5. An inboard power boat propulsion and control system comprising: A pair of propellers mounted at the rear of said boat on respective shafts protruding through the transom of said boat, said propellers each comprising a hub assembly and a plurality of variable pitch blades, said shafts being so mounted as to position said propellers with respect to the surface of the water so that substantially only said blades are in water contract as said propellers turn and said hubs remain substantially above said surface of the water; means for supplying mechanical power to said propellers in a manner so as to cause clockwise rotation of one of said propellers and counterclockwise rotation of the other; means for varying the pitch of the said blades of one of said propellers in a first sense while simultaneously varying the pitch of the blades of the other of said propellers in the opposite sense to control the direction of the net propulsion force vector thereby to effect steering of said boat; and means for varying the pitch of the said blades of both of said propellers simultaneously in the same sense, thereby to control the magnitude and sense of the propulsion force vector parallel to the bow-stern axis of the boat.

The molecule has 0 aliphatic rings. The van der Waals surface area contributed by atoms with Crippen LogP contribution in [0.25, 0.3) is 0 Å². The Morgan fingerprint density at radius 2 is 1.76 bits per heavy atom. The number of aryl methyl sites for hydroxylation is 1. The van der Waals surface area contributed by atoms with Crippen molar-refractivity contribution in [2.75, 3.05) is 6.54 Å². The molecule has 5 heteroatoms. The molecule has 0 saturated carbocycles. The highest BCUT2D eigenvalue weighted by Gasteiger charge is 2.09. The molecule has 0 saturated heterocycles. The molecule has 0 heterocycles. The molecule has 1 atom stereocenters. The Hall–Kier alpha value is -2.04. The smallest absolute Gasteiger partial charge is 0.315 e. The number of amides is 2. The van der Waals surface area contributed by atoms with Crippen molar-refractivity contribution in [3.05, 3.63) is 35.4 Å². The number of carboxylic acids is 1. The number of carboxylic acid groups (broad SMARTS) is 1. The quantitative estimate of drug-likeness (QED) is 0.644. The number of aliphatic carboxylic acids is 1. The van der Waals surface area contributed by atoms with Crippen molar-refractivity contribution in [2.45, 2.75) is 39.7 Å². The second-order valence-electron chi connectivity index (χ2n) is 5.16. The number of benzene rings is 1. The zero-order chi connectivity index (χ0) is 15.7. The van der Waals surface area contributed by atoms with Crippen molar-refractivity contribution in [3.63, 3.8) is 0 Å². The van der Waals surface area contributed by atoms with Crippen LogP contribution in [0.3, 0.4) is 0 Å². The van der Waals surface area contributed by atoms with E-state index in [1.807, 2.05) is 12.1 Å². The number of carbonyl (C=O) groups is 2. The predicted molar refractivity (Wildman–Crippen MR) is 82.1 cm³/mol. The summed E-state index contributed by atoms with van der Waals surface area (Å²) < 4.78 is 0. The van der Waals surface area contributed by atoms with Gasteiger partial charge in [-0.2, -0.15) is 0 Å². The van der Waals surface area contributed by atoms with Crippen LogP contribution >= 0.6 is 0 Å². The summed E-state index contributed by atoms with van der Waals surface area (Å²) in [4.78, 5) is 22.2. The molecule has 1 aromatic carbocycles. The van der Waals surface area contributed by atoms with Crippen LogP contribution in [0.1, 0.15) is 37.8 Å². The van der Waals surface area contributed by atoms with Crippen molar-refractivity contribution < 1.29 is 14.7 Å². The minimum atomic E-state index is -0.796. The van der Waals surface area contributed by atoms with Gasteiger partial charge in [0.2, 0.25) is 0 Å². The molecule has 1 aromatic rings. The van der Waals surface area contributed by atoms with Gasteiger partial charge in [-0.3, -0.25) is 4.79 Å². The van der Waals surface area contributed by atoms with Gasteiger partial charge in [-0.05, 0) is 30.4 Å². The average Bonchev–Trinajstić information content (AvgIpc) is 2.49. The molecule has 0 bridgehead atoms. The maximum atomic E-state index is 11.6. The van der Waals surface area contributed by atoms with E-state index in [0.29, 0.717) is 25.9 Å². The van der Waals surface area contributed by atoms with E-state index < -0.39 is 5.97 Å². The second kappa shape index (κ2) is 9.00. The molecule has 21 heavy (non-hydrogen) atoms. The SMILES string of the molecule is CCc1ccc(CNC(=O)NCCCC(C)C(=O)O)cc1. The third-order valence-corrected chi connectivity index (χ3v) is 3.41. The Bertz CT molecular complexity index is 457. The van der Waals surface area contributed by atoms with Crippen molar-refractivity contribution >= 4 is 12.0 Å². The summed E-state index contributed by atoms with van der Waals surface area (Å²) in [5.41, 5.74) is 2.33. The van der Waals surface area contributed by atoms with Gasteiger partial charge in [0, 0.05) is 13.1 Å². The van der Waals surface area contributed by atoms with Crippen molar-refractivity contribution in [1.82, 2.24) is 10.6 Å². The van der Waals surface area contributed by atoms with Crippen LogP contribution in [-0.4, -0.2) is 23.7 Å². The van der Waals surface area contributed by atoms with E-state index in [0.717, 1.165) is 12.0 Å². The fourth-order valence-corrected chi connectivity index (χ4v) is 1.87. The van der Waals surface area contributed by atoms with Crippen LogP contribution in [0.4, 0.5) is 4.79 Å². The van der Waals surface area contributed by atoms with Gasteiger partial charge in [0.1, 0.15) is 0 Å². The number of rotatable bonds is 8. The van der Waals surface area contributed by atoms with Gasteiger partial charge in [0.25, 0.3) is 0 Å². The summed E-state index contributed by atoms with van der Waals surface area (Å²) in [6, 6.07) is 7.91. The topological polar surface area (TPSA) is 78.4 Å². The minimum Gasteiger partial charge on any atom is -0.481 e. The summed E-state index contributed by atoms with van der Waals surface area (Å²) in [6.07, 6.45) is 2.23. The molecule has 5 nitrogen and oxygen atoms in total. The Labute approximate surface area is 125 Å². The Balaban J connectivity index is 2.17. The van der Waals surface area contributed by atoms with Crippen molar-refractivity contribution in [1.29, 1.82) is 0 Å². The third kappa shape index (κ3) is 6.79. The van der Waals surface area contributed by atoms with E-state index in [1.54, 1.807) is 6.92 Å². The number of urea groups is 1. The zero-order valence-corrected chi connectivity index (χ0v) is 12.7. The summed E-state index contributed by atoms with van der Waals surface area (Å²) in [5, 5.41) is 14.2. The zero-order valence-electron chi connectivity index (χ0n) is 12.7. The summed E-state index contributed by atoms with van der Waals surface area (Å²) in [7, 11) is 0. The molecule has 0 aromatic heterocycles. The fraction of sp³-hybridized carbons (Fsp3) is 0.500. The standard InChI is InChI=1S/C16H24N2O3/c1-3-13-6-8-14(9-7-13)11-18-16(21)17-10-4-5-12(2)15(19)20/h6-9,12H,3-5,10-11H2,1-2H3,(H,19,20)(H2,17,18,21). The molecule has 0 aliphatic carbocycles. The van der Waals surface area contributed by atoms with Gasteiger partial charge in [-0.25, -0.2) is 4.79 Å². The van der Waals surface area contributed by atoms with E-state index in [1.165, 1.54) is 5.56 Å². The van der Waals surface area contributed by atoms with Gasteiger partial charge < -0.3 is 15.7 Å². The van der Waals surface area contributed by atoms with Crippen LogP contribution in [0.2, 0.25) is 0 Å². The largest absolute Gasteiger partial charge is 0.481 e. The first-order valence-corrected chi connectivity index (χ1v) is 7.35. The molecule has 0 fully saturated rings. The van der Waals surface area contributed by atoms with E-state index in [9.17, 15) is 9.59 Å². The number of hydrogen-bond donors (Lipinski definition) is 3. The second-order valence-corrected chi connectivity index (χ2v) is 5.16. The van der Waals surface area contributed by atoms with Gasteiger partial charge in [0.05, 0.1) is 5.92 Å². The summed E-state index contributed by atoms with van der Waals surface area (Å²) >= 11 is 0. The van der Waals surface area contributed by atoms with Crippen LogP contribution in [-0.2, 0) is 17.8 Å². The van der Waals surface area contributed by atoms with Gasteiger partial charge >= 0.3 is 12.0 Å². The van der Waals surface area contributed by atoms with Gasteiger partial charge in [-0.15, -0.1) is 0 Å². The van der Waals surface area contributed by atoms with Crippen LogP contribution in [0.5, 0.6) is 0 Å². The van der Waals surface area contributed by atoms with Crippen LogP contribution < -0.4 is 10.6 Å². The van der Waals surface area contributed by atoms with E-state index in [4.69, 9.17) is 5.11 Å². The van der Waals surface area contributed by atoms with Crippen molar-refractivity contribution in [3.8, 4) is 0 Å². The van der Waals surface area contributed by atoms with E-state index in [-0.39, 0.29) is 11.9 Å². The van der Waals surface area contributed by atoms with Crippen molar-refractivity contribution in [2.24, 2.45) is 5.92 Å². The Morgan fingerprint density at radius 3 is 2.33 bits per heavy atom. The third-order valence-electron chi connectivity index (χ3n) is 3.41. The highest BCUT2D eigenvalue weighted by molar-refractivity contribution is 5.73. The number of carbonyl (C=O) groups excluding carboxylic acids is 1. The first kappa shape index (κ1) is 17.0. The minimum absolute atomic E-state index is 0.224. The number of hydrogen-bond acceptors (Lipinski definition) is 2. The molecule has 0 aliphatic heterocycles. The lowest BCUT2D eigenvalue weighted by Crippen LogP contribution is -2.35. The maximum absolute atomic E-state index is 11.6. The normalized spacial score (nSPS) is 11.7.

This invention relates to aquatic vehicles, and more particularly to power propelled boats. It is most useful in connection with a "speed boat" having a planing hull.
It is normally considered necessary for "speed boats" to make use of the planing principle as contrasted from the principle of the displacement hull upon which larger vessels ordinarily depend. In connection with a planing hull it will be noted that there is no appreciable depth to the keel section of the boat and use is made of the fact that such a boat planes across the surface of the water over a cushion of water mixed with air bubbles. The familiar hydrofoil which is frequently driven by an air contact propeller is one approach to solving the problem of minimizing the drag introduced by rudders, propeller shafts, propeller hubs, and other structural and functional members which project downward into the water.